Working to make government more effective


Tackling obesity: Improving policy making on food and health

Government squeamishness on tackling obesity will mean higher taxes and lower productivity.

A close up of a medical expert taking notes. On the desk is a plate with green vegetables, a blood pressure machine and a laptop.
Every government since 1992 has missed targets to reduce obesity.

This report reveals how every government since 1992 has missed targets to reduce obesity – with the UK’s rising obesity rates harming people’s health and life opportunities, burdening the NHS and damaging the economy.  

It exposes the reasons behind this policy failure – and sets out how to make progress.   

The report shows that tackling obesity has repeatedly suffered from ministers fearing the perception of nanny statism, despite there being strong public support for ambitious measures. Over three decades there have been at least 14 strategies, hundreds of policies, and a succession of institutional reforms, with key agencies and teams created and then abolished.  

Tackling obesity is not prioritised by the health department – which focuses overwhelmingly on the NHS – or other key departments, with the agenda suffering from an incoherent relationship between health and food policy, rapid turnover of ministers and officials, and a lack of expertise.   

This government has said it wants to reduce obesity and increase healthy life expectancy, but it has no serious plan to achieve that aim. A failure to grip the problem will result in higher taxes and spending, as well as increased regional inequality.   

The report shows that:    

  • The UK has the third highest obesity rate in Europe, behind only Malta and Turkey. Almost one in three adults are now classified as obese – an increase from one in 10 adults in 1970, which is a much bigger increase than seen in Germany, France and Italy.  
  • Obesity is heavily concentrated in the poorest areas, with the gap between rich and poor areas widening significantly in the last decade. Rates of obesity-related hospital episodes and bariatric surgery are around two and a half and four times higher respectively in the most deprived areas compared to the least deprived.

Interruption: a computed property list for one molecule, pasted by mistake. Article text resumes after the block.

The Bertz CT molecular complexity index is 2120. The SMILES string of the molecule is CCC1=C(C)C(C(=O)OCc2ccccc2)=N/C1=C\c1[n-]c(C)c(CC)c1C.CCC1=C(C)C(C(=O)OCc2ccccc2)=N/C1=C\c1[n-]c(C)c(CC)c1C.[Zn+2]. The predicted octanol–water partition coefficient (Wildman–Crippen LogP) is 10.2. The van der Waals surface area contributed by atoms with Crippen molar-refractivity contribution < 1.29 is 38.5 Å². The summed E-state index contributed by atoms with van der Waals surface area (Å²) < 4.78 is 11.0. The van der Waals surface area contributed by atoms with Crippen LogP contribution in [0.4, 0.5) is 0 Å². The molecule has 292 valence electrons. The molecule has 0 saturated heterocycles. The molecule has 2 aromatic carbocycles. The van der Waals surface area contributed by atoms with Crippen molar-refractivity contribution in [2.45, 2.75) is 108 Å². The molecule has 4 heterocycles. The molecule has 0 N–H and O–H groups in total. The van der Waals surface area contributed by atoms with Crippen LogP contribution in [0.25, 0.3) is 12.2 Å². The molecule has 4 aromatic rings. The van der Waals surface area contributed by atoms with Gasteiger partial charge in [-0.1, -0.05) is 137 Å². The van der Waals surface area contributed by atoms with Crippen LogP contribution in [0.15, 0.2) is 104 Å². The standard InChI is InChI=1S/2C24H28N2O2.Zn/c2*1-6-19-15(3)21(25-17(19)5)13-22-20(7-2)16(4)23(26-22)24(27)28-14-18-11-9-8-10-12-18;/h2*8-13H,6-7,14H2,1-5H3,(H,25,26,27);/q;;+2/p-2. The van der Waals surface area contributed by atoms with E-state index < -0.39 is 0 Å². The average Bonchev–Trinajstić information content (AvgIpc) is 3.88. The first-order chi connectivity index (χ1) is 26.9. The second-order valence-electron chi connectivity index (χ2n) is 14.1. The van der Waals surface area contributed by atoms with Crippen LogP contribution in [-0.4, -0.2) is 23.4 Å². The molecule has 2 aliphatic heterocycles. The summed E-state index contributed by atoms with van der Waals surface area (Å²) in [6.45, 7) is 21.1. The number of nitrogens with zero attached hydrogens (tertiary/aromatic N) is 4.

• Obesity is set to be a major driver of inequalities in future generations. In the most deprived areas almost a third of primary school leavers have obesity compared with just 13.5% in the least deprived areas. 
  • Obesity costs the NHS around £6.5bn every year – and its wider societal costs, including in reduced productivity, are estimated at 1–2% GDP.  

The report calls for the government to learn from past mistakes, arguing it should:  

  • Develop a long-term obesity strategy, backed up by robust analysis and targets, with interim goals and measures to drive progress towards a credible long-term goal, learning from the way it is approaching net zero.   
  • Address the lack of joined up policy making by creating a new food and health policy unit, jointly owned by Defra and DHSC, charged with developing the strategy and driving progress.  
  • Legislate for the Food Standards Agency to provide independent scrutiny of progress, including by producing an annual review of the state of the nation’s food system diet and health to boost health to boost its profile in parliament and increase accountability for inaction.  


Related content

19 APR 2023 Hybrid event
19 April 2023

How can the government tackle obesity?

This event explored why successive governments have failed to address rising obesity and what would be needed to tackle it.

14 NOV 2022 Explainer

Sugar tax

The soft drinks industry levy (SDIL), or ‘sugar tax’, is a levy applied to UK-produced or imported soft drinks containing added sugar.